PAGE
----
A selection of experts answer a new question from Judy Dempsey on the foreign and security policy challenges shaping Europe’s role in the world.
Democracy support from rising democracies has moved forward, but not as quickly or decisively as some Western democracy supporters had initially hoped.
A twenty-first century Silk Road takes shape on the Kazakh border, to Russia’s consternation and beyond the EU’s imagination.
There is an island shared by Russia and China that has become a miniature symbol of the vast Asian regions divided between the two geopolitical giants.
Projecting a cohesive foreign policy is a key challenge facing the European Union, and its dealings with China are no exception.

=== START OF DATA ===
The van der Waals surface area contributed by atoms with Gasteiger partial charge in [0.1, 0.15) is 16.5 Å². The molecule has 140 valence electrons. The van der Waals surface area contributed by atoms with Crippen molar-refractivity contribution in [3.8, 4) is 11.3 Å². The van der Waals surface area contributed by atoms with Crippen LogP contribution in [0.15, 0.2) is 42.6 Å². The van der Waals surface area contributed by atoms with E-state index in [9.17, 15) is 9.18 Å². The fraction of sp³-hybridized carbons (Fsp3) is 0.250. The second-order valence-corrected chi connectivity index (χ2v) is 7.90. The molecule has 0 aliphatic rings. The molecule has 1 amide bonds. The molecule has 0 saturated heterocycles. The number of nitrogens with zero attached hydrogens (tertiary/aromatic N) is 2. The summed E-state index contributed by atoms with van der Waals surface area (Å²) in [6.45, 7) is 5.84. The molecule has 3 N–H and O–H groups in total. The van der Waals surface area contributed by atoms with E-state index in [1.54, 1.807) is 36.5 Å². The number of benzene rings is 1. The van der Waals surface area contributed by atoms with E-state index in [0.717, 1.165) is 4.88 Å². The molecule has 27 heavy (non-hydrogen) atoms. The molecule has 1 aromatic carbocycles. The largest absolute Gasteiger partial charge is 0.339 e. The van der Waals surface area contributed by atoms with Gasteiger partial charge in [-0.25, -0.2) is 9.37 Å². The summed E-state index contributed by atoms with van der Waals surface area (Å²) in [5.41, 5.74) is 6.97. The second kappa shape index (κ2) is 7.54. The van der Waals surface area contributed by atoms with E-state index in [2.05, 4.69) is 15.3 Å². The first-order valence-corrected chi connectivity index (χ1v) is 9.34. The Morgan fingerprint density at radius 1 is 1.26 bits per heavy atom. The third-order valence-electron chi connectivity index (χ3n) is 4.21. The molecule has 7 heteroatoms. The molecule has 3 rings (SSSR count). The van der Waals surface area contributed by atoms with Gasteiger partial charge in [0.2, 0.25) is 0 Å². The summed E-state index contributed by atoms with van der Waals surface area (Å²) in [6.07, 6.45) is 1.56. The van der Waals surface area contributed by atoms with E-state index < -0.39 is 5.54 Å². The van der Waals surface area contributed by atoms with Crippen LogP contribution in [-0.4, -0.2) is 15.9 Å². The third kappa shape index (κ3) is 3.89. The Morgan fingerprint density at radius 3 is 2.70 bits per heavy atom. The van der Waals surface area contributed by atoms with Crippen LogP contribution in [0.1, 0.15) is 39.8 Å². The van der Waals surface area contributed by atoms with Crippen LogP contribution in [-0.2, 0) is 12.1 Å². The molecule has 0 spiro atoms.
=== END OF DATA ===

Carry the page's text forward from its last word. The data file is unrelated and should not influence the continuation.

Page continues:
Calls for non-Western forms of democracy have been around for many years but are now becoming louder and more ubiquitous. This trend can be expected to deepen as an integral element of the emerging post-Western world order.
Europe’s decision about whether to grant China market economy status is a major inflection point in China-EU relations.
The UN sustainable development goal of peace, justice, and strong institutions is an important step forward for global development, but its meaning is inevitably imprecise.
Democratic renewal is urgently needed everywhere, and in that process all societies can learn from each other.
The world seems to be on fire—the spread of the Islamic State, the endurance of Boko Haram, the East-West standoff in Ukraine. Is corruption the thread tying these events together?